(Last updated 8/25/2018)
In August, 2017, I took a trip to Glendo, Wyoming, with a Sky and Telescope tour, to see the August 21st total eclipse of the Sun, which was awesome. The advice of the old hands was that, if this was the first total eclipse I was seeing, I shouldn’t waste precious seconds taking photographs. I should just be looking. But before totality was reached I took the opportunity to add to my collection of pinhole images and at the same time recognize that my astronomy club, the West Jersey Astronomical Society, WAS, was celebrating its 50th year. Here are 47 images of the partially eclipsed Sun!
As I said on the home page, I have upgraded my sextant to a Davis Mark 25. After some time to get used to the new sextant, I have had four successful runs using the false horizon method in my backyard. With the higher magnification of the telescope in the Mark 25 sextant, my simple bowl-of-water false horizon was very sensitive to breezes and to passing traffic, but I persevered. The average of the four runs is a latitude at my home of 39° 53′ 21″. This is a good result, but based on the spread of the four runs I have to put the uncertainty at ±20″.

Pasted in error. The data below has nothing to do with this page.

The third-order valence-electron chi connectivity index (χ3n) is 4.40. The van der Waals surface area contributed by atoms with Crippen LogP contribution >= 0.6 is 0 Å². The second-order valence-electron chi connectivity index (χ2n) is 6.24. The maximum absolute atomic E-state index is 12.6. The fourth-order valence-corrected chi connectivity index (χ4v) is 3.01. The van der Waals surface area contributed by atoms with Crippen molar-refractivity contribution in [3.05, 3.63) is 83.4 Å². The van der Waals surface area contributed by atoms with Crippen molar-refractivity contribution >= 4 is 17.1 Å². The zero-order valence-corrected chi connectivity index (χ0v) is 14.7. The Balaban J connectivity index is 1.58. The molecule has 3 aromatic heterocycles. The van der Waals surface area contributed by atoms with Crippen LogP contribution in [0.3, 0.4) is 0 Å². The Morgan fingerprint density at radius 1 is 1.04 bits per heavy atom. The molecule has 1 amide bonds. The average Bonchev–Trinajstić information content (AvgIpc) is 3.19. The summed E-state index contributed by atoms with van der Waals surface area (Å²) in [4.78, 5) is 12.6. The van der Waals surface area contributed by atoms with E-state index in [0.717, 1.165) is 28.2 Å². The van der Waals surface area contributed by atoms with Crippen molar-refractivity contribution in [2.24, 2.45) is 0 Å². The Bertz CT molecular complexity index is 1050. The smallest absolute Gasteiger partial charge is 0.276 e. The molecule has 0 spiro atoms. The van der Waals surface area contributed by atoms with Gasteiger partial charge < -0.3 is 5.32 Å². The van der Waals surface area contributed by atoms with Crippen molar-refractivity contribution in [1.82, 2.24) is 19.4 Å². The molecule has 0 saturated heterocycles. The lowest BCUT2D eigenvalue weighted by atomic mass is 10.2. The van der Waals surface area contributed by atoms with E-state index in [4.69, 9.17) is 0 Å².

To complete an improved estimate of the diameter of the Earth, I now need a fine Fall day for me to drive down to Cape May and re-measure the latitude there.
An extra use for these new values is to try to refine my value for the length of the Tropical year. I have been making sporadic observations of the Sun’s altitude since 1988, and the value quoted in my book, of 365.25 ± 0.01 days, was based on measurements made up to 2011. The new values, for September 2017, don’t increase the base line very much, but I might as well try! The most successful method of analysis I have found seems to be to plot all the measurements with the dates reduced to a single period using the modulo function in Excel, with an instruction “=MOD(Julian date, guessed year)”. With the new data, I judge that a guess of 365.24 gives as good a fit as 365.25, and may even be a smidgen better. I am putting my best value as half way between these, but keeping the uncertainty at 0.01. So 365.245 ± 0.01 days is my current best estimate.